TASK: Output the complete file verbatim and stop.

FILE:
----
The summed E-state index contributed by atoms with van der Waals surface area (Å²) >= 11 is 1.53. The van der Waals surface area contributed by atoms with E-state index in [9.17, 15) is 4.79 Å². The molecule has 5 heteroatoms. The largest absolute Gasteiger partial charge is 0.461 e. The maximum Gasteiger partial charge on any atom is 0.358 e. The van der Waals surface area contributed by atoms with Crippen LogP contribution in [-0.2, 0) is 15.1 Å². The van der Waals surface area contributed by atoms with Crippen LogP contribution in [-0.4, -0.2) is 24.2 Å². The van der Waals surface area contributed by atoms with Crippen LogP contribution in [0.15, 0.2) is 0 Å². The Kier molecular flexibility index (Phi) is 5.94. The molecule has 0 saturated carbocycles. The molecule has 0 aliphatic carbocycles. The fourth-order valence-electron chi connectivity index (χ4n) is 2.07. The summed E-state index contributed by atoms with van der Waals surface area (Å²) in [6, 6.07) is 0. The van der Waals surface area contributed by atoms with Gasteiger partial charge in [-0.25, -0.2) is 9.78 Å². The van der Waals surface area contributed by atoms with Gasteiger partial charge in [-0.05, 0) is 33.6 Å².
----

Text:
The summed E-state index contributed by atoms with van der Waals surface area (Å²) >= 11 is 1.53. The van der Waals surface area contributed by atoms with E-state index in [9.17, 15) is 4.79 Å². The molecule has 5 heteroatoms. The largest absolute Gasteiger partial charge is 0.461 e. The maximum Gasteiger partial charge on any atom is 0.358 e. The van der Waals surface area contributed by atoms with Crippen LogP contribution in [-0.2, 0) is 15.1 Å². The van der Waals surface area contributed by atoms with Crippen LogP contribution in [-0.4, -0.2) is 24.2 Å². The van der Waals surface area contributed by atoms with Crippen LogP contribution in [0.15, 0.2) is 0 Å². The Kier molecular flexibility index (Phi) is 5.94. The molecule has 0 saturated carbocycles. The molecule has 0 aliphatic carbocycles. The fourth-order valence-electron chi connectivity index (χ4n) is 2.07. The summed E-state index contributed by atoms with van der Waals surface area (Å²) in [6, 6.07) is 0. The van der Waals surface area contributed by atoms with Gasteiger partial charge in [-0.25, -0.2) is 9.78 Å². The van der Waals surface area contributed by atoms with Gasteiger partial charge in [-0.05, 0) is 33.6 Å².